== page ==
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A developer for Collabora, the open source consultancy firm that works with the likes of Valve has sent in a Linux Kernel patch aimed at helping Windows games run on Linux through Wine.

From what's noted in the patch titled "[PATCH RFC] seccomp: Implement syscall isolation based on memory areas", which was sent in for gathering comments (RFC = Request for comments), it seems more and more modern Windows applications / games are sidestepping the actual Windows API. The result? It breaks Wine compatibility as "it doesn't have a chance to intercept and emulate these syscalls before they are submitted to Linux".

What they're going for is an addition to the Linux Kernel, to enable them to filter and find out if the calls being done are from Wine itself or from the Windows application being run. They're proposing using the seccomp function, used usually for security purposes but this is in no way a security feature it's just how they're building the functionality for Wine while re-using what's available.

Their new way will avoid some harsh performance penalties too. An existing method would have added a 10% overhead but they say this averages around 1.5% which is a pretty dramatic difference, for something as performance critical as this. Reading over comments and how it's done, it's possible this can help anti-cheat systems too but as always, don't go getting hopes up over early work that's not complete or merged in yet.

You can see the patch here on the mailing list.

Article taken from GamingOnLinux.com.
Tags: Misc, Wine
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31 comments
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TheSHEEEP 1 Jun
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I read "the open source conspiracy firm"... :D
Xpander 1 Jun
The title is a bit weird. like "gets". Nothing is there yet, its just a patch that isn't accepted yet. Interesting stuff though.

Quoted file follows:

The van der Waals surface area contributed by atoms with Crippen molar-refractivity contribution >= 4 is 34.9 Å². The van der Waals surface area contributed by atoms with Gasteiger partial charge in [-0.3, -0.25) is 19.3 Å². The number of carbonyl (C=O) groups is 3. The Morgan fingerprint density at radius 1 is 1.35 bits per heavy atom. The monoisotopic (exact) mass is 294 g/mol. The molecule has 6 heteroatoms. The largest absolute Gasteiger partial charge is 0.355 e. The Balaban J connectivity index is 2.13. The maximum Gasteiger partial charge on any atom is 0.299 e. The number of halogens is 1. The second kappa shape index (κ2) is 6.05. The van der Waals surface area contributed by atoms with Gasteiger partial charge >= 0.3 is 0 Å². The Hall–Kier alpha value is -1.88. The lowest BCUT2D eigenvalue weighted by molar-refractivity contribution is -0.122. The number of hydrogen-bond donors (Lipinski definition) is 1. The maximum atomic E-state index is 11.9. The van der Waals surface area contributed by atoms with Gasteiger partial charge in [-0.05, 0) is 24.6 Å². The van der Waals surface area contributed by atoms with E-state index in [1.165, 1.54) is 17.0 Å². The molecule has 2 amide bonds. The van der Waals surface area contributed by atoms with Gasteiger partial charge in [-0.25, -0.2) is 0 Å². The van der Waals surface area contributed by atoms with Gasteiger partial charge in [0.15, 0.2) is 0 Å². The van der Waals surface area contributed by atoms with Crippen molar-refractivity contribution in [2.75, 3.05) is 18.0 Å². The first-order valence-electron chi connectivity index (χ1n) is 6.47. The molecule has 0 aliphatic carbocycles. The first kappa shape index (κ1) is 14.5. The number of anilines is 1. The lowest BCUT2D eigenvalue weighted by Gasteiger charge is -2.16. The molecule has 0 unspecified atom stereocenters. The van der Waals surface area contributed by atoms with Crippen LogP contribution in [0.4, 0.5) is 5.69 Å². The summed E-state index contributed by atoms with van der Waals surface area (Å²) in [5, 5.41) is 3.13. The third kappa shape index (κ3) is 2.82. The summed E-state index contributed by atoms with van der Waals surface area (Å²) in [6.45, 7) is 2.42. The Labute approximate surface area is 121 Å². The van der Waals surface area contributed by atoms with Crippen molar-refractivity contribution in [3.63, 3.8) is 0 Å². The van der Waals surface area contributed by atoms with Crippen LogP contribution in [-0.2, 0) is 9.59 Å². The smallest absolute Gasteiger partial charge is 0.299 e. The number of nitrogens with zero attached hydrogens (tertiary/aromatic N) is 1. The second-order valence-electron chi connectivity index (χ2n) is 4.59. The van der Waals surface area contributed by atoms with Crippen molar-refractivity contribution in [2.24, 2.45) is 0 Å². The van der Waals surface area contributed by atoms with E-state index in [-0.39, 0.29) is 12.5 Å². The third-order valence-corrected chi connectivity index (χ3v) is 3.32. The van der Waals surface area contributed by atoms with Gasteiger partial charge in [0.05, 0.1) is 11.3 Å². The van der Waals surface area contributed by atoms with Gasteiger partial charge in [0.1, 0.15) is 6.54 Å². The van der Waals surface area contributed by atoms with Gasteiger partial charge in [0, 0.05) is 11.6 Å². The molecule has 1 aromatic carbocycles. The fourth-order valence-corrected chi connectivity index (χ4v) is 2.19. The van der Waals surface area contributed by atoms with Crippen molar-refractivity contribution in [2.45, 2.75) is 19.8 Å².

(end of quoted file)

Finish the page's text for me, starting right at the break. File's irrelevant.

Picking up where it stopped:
Patola 1 Jun
Does anyone know of any current use cases for this patch? Which Windows applications/games skip WinAPI calls to do syscalls directly?
Liam Dawe 1 Jun
XpanderThe title is a bit weird. like "gets". Nothing is there yet, its just a patch that isn't accepted yet. Interesting stuff though.
To get something is to receive something, seems perfectly appropriate. It mentions clearly it's a patch (doesn't say merged or anything) and notes its 'RFC' directly in the title. A title is just a title, the key is as always the text that accompanies it.
Xpander 1 Jun
PatolaDoes anyone know of any current use cases for this patch? Which Windows applications/games skip WinAPI calls to do syscalls directly?
i think its more to do with all those anticheat and drm protection systems, rather than games itself



Liam DaweTo get something is to receive something, seems perfectly appropriate. It mentions clearly it's a patch (doesn't say merged or anything) and notes its 'RFC' directly in the title. A title is just a title, the key is as always the text that accompanies it.

I'm not native english speaker, true. but wouldnt it be better to use "might get" ? :)

i know its request for comments but its not inside the kernel yet lol...


Last edited by Xpander on 1 June 2020 at 7:17 am UTC
elmapul 1 Jun
"sidestepping the actual Windows API. "
how is that even possible?
Liam Dawe 1 Jun
Xpander
Liam DaweTo get something is to receive something, seems perfectly appropriate. It mentions clearly it's a patch (doesn't say merged or anything) and notes its 'RFC' directly in the title. A title is just a title, the key is as always the text that accompanies it.

I'm not native english speaker, true. but wouldnt it be better to use "might get" ? :)

i know its request for comments but its not inside the kernel yet lol...
It got the patch, it received it, it hasn't yet done anything with it. The title is factually correct. Splitting hairs at this point. As always, if you have issues it's better to use the correction report system. Edit: However, I have edited to ensure it's as clear as possible.


Last edited by Liam Dawe on 1 June 2020 at 7:47 am UTC
Beamboom 1 Jun
Isn't this to punch holes in the os layer and open up for instabilities, hardware conflicts and massive security issues?
CatKiller 1 Jun
PatolaDoes anyone know of any current use cases for this patch? Which Windows applications/games skip WinAPI calls to do syscalls directly?

The two I read about a little while ago here were Detroit: Become Human and Red Dead Redemption 2. I saw reference to some other culprits elsewhere, too, but I can't remember which they were right now.
aokami 1 Jun
Would this bring some overhead to anything non winds/windows related ? :S:
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